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Civil Wrongs and Justice in Private Law$
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Paul B. Miller and John Oberdiek

Print publication date: 2020

Print ISBN-13: 9780190865269

Published to Oxford Scholarship Online: July 2020

DOI: 10.1093/oso/9780190865269.001.0001

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PRINTED FROM OXFORD SCHOLARSHIP ONLINE (oxford.universitypressscholarship.com). (c) Copyright Oxford University Press, 2021. All Rights Reserved. An individual user may print out a PDF of a single chapter of a monograph in OSO for personal use. date: 12 June 2021

Should Tort Law Demand the Impossible?

Should Tort Law Demand the Impossible?

Chapter:
(p.373) 17 Should Tort Law Demand the Impossible?
Source:
Civil Wrongs and Justice in Private Law
Author(s):

Adam Slavny

Publisher:
Oxford University Press
DOI:10.1093/oso/9780190865269.003.0017

This chapter critically examines the moral justification of two settled features of tort law—the objective standard of care and strict liability—insofar as they appear to violate the putative moral stricture “ought-implies-can.” The proposition that duties must be possible of fulfillment (and likewise, compliance with applicable normative reasons) has a pedigree stretching back to Immanuel Kant and is still widely assumed. Thus, this chapter begins by defending this foundational proposition on the grounds that normative reasons must be able to guide conduct. It notes that reasons that fail to comply with ought-implies-can are incapable of guiding conduct. This chapter then confronts arguments on behalf of the objective standard of care in negligence and strict liability, respectively, that purport to show that both doctrines sometimes justifiably violate ought-implies-can.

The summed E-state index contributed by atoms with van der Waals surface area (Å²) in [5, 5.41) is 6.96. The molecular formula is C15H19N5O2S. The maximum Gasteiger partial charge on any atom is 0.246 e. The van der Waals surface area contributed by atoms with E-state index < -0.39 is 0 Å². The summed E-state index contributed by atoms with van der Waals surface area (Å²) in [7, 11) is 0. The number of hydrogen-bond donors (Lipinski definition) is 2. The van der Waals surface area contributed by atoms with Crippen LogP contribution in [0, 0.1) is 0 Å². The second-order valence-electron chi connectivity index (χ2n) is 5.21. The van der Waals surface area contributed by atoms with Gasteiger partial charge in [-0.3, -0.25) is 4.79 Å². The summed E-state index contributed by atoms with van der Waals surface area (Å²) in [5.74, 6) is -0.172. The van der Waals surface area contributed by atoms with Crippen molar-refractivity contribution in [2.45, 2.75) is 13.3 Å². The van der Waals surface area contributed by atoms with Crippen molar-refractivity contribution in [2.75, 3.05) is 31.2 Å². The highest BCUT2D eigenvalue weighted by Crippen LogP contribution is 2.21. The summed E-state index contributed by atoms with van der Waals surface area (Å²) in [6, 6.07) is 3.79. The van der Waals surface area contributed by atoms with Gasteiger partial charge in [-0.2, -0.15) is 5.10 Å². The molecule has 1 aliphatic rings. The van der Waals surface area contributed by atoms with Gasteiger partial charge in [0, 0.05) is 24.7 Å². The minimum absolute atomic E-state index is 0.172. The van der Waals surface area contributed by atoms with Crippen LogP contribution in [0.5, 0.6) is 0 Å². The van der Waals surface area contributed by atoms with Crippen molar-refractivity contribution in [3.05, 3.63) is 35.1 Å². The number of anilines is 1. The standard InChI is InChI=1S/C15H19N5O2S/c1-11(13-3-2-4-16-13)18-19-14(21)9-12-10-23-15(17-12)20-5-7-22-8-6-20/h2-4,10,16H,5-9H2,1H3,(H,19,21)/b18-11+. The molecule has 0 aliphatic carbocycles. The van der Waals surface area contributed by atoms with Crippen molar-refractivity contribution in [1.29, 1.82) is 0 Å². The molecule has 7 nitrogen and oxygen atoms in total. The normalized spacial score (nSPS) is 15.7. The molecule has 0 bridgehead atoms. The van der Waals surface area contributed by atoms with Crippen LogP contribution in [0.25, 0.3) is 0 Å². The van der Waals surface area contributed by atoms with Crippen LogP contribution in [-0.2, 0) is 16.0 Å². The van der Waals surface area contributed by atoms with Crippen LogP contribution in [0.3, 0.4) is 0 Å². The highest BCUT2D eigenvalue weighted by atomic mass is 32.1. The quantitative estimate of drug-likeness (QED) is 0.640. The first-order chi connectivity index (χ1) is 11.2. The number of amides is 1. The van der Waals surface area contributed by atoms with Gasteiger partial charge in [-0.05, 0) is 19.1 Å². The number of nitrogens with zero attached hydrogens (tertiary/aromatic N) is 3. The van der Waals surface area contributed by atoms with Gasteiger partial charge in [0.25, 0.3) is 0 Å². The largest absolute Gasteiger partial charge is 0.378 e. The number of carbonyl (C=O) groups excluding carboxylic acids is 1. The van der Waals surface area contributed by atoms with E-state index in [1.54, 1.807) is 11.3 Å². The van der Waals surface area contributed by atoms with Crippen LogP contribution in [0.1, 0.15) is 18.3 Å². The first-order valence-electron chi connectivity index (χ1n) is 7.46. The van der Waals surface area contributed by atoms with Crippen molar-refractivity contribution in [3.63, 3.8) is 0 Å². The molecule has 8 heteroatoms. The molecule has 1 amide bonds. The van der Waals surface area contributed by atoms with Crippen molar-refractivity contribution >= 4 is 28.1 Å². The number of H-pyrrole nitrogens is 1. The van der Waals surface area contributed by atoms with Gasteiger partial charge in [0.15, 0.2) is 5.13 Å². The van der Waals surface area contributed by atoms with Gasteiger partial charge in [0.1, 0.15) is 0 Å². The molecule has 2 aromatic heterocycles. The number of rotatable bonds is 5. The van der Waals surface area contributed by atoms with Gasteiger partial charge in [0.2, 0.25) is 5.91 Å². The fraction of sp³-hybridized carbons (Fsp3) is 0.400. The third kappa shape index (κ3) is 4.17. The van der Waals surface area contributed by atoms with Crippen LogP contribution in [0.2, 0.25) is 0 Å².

Keywords:   ought-implies-can, strict liability, objective standard of care, guiding conduct, negligence

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